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ORIGINAL ARTICLE
Year : 2014  |  Volume : 3  |  Issue : 3  |  Page : 194-198

A clinical and microbiological study to evaluate the effect of dietary supplement of coenzyme Q10 in nonsurgical treatment outcome of chronic periodontitis patients after phase 1 periodontal therapy


Department of Periodontology and Oral Implantology, Rural Dental College, Pravara Institute of Medical Sciences, Loni, Tehsil - Rahata, Ahmednagar, Maharashtra, India

Date of Web Publication24-Sep-2014

Correspondence Address:
Dr. Rajiv Saini
Department of Periodontology and Oral Implantology, Rural Dental College, Pravara Institute of Medical Sciences, Loni, Tehsil - Rahata, Ahmednagar - 413 736, Maharashtra
India
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Source of Support: None, Conflict of Interest: None


DOI: 10.4103/2278-9626.141669

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  Abstract 

Aim: The present study was aimed to evaluate the effect of dietary supplement of coenzyme Q10 (CoQ10) in nonsurgical treatment outcome of chronic periodontitis patients after phase 1 periodontal therapy. Materials and Methods: A total of 50 generalized chronic periodontitis patient between the aged ranges between 18 and 55 years were enrolled in the study and divided into two categories (A and B). Clinical and microbiological parameters were recorded prior to phase 1 therapy; and subjects were put on conventional oral hygiene regime. The subjects under group B were incorporated with CoQ10 as nutritional dietary supplement (TDS). Results: The results of this study showed that there was significant decrease in clinical and microbiological parameters from baseline to 4 months in both groups (P < 0.01). The subjects under group B incorporated with dietary supplement of CoQ10 showed a highly significant reduction to all the parameters when compared to subjects under group A. Conclusion: Long-term regular intake of nutritional dietary supplement of CoQ10 is more beneficial in nonsurgical treatment outcome of periodontal disease.

Keywords: Coenzyme Q10, periodontitis, ubiquinone


How to cite this article:
Saini R. A clinical and microbiological study to evaluate the effect of dietary supplement of coenzyme Q10 in nonsurgical treatment outcome of chronic periodontitis patients after phase 1 periodontal therapy. Eur J Gen Dent 2014;3:194-8

How to cite this URL:
Saini R. A clinical and microbiological study to evaluate the effect of dietary supplement of coenzyme Q10 in nonsurgical treatment outcome of chronic periodontitis patients after phase 1 periodontal therapy. Eur J Gen Dent [serial online] 2014 [cited 2019 Jun 25];3:194-8. Available from: http://www.ejgd.org/text.asp?2014/3/3/194/141669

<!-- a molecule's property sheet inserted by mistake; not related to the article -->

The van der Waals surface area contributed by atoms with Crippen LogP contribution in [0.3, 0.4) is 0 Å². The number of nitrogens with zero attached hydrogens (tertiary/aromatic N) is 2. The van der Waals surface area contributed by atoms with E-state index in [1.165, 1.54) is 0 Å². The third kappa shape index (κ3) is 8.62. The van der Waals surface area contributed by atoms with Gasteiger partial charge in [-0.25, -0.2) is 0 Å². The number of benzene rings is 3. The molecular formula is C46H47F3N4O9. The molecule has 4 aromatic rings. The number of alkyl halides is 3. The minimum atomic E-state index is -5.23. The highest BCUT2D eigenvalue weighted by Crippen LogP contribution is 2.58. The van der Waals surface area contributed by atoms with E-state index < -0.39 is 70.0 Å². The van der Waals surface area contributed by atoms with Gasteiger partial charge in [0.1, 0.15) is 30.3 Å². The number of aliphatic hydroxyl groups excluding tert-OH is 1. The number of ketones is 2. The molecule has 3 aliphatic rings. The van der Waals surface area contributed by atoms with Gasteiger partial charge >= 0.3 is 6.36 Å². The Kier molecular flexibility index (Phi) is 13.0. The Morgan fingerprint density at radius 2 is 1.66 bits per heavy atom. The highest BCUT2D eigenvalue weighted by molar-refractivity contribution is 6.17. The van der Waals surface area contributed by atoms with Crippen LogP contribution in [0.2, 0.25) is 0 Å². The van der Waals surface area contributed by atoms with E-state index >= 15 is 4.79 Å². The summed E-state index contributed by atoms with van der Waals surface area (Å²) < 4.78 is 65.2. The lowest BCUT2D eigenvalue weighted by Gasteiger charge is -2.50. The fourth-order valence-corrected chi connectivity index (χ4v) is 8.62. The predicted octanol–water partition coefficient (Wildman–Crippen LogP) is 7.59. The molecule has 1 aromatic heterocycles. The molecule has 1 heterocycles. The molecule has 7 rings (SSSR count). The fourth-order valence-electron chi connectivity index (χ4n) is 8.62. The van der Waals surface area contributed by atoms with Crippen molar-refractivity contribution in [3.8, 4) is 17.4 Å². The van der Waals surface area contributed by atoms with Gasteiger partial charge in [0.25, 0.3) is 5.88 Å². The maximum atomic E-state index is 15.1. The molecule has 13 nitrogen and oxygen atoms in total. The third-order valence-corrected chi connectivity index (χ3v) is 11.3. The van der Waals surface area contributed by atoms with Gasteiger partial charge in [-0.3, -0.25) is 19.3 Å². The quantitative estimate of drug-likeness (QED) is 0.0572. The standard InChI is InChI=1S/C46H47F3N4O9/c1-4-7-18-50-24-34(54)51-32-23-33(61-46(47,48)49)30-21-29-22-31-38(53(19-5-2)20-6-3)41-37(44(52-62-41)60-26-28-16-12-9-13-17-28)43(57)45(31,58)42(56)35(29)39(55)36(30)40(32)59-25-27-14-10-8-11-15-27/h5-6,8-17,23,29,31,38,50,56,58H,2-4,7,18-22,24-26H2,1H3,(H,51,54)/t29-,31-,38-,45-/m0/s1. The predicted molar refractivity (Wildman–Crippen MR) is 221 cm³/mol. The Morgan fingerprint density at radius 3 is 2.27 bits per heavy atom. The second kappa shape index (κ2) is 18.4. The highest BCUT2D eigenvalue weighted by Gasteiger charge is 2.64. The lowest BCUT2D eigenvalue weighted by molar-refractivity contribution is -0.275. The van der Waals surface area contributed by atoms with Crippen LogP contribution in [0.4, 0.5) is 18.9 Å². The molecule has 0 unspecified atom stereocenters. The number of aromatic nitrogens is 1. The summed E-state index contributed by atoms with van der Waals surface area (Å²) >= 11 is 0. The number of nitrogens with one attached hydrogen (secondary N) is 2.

Introduction Top


Periodontitis is a destructive inflammatory disease of the supporting tissues of the teeth and is caused by specific microorganisms or a group of specific microorganisms resulting in progressive destruction of periodontal ligament and alveolar bone with periodontal pocket formation, gingival recession or both. [1] Periodontitis is initiated by oral biofilm formation if untreated progress to gingivitis further leading to periodontal disease. The link between periodontal disease and systemic diseases has been scientifically proven over last two decades. The principle reason for this oral-systemic connection is dissemination of locally produced pro-inflammatory mediators such as C-reactive protein, interleukins-1 beta (IL-1β) and IL-6 and tumor necrosis factor alpha. [2] Similarly, systemic health, diet and nutrition also impact on oral health, in particular gingival and periodontal diseases. A person's diet can exert a topical or a systemic effect on the body and its tissues. Coenzyme Q10 (CoQ10 or ubiquinone) is a naturally occurring quinine and is one of the most significant lipid antioxidants, which prevents the generation of free radicals and modifications of proteins, lipids, and DNA. Antioxidants, such as CoQ10, can neutralize free radicals and may reduce or even help prevent some of the damage they cause. CoQ10 improves energy, augments the immune system, and acts as an antioxidant. [3] In many disease conditions connected with increased generation and the action of reactive oxygen species (ROS), the concentration of CoQ10 in the human body decreases [4],[5],[6] and the deficiency of CoQ10 leads to the dysfunction of the respiratory chain, which is due to the insufficient production of highly energetic compounds, which decrease the efficiency of cells. Periodontal disease is associated with an increased production of ROS which, if not buffered sufficiently, cause damage to the host cells and tissues. [7] Hence, an attempt has been made in the present study to assess and compare the effects of dietary supplement of CoQ10 in nonsurgical treatment outcome of chronic periodontitis patients after phase 1 periodontal therapy.